Who owns Dinkytown?


When University of Minnesota students returned to campus this fall, half a block of Dinkytown was gone.

That site will house a six-story apartment complex next year. Across the street, another student housing project is already under construction. Doran Companies has proposed yet another development in the heart of Dinkytown.

As the neighborhood faces some of the most drastic changes in its history, the community is divided over preserving character or restoring vitality.

But heated discussions have often left out those with the most tangible power — the people who actually own the land.

Often faceless and sometimes entire states away, these property owners ultimately decide which tenants fill the area’s storefronts and who can buy Dinkytown real estate.

More than half of Dinkytown property owners surveyed by the Minnesota Daily said they’ve been approached by a developer interested in their land. Of Dinkytown’s 25 property owners, eight declined to participate in this story or didn’t respond to repeated interview requests.

Developers have been nosing around for decades, said Gary Eidson, co-owner of three Dinkytown properties since 1990, but he’s noticed keener interest in the last five years.

That’s mainly because developers have discovered a lucrative and seemingly bottomless student housing market.

Steps from the University and bursting with businesses, Dinkytown is an ideal backdrop for complexes that address a pent-up demand for housing close to campus.

Minneapolis principal planner Haila Maze said the City Council is eager to see those kinds of projects built. Its approval of two Dinkytown projects and denial of a proposed freeze on development speaks to that, she said.

City-hired consultant Paul Bilotta said developers are targeting Dinkytown because they’ve already exhausted other areas like Stadium Village.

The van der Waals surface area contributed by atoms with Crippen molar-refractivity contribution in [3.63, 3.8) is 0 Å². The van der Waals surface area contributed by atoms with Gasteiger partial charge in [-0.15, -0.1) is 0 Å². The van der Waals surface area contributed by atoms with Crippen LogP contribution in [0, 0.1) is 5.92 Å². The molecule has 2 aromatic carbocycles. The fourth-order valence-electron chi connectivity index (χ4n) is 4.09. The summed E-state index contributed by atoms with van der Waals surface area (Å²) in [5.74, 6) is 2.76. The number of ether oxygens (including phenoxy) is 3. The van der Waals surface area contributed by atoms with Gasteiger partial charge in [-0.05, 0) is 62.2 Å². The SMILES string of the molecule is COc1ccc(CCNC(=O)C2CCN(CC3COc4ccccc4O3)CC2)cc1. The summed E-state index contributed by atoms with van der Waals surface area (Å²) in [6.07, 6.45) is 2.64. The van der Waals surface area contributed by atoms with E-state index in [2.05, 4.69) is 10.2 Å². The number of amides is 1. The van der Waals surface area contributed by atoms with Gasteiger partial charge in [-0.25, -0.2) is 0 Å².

“The cannons have come around to your side,” Bilotta said at a meeting of Dinkytown business owners last month.

The old blood

About half of the buildings in Dinkytown were built before 1930.

Frank Vescio’s roots date back to 1956, when his father first opened the family’s Italian restaurant.

Today, Vescio is one of Dinkytown’s last “lifers.” He’s watched the area change from a mom-and-pop shop hub to the bustling entertainment district it is today.

Vescio, a University alumnus and perennial men’s hockey season-ticket holder, said countless sports figures have come through his restaurant over the years.

In the ’80s, former Minnesota Twin and World Series MVP Frank Viola ate at Vescio’s the day before each game of a record-breaking winning streak, earning the restaurant a shout-out in Sports Illustrated.

“It’s been fun,” Vescio said. “We’ve gotten to know a lot of great people.”

While he’s collected 57 years worth of warm memories, Vescio said the future of his family’s long-standing eatery will fall to his children.

Just down the block, Roland “Rolly” Reidhead is debating the fate of his own 108-year-old building. He’s not actively looking to sell, but he said the offers that come in every couple of months are getting harder to refuse.